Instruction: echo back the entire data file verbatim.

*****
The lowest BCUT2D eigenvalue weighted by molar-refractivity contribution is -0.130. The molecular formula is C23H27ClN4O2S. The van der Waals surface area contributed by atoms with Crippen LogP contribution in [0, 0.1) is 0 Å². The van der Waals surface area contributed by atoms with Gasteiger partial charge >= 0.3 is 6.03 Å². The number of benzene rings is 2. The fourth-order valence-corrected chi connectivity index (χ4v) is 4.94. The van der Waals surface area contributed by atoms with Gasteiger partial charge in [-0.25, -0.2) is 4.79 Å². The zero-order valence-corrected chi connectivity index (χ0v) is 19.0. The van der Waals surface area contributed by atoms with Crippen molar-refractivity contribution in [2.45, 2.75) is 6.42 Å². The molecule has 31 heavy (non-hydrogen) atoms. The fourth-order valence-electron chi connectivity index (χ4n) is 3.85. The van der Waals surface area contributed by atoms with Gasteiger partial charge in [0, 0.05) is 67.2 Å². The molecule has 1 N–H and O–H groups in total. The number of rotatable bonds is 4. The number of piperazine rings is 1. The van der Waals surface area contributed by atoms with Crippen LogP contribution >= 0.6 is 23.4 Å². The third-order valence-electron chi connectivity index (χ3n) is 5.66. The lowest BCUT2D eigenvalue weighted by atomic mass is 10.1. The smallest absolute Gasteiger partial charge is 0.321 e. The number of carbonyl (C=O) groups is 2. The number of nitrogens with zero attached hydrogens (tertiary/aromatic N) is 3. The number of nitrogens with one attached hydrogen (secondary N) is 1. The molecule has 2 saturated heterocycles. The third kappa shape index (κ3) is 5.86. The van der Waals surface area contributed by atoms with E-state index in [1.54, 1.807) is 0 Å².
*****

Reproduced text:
The lowest BCUT2D eigenvalue weighted by molar-refractivity contribution is -0.130. The molecular formula is C23H27ClN4O2S. The van der Waals surface area contributed by atoms with Crippen LogP contribution in [0, 0.1) is 0 Å². The van der Waals surface area contributed by atoms with Gasteiger partial charge >= 0.3 is 6.03 Å². The number of benzene rings is 2. The fourth-order valence-corrected chi connectivity index (χ4v) is 4.94. The van der Waals surface area contributed by atoms with Gasteiger partial charge in [-0.25, -0.2) is 4.79 Å². The zero-order valence-corrected chi connectivity index (χ0v) is 19.0. The van der Waals surface area contributed by atoms with Crippen molar-refractivity contribution in [2.45, 2.75) is 6.42 Å². The molecule has 31 heavy (non-hydrogen) atoms. The fourth-order valence-electron chi connectivity index (χ4n) is 3.85. The van der Waals surface area contributed by atoms with Gasteiger partial charge in [0, 0.05) is 67.2 Å². The molecule has 1 N–H and O–H groups in total. The number of rotatable bonds is 4. The number of piperazine rings is 1. The van der Waals surface area contributed by atoms with Crippen LogP contribution >= 0.6 is 23.4 Å². The third-order valence-electron chi connectivity index (χ3n) is 5.66. The lowest BCUT2D eigenvalue weighted by atomic mass is 10.1. The smallest absolute Gasteiger partial charge is 0.321 e. The number of carbonyl (C=O) groups is 2. The number of nitrogens with zero attached hydrogens (tertiary/aromatic N) is 3. The number of nitrogens with one attached hydrogen (secondary N) is 1. The molecule has 2 saturated heterocycles. The third kappa shape index (κ3) is 5.86. The van der Waals surface area contributed by atoms with E-state index in [1.54, 1.807) is 0 Å².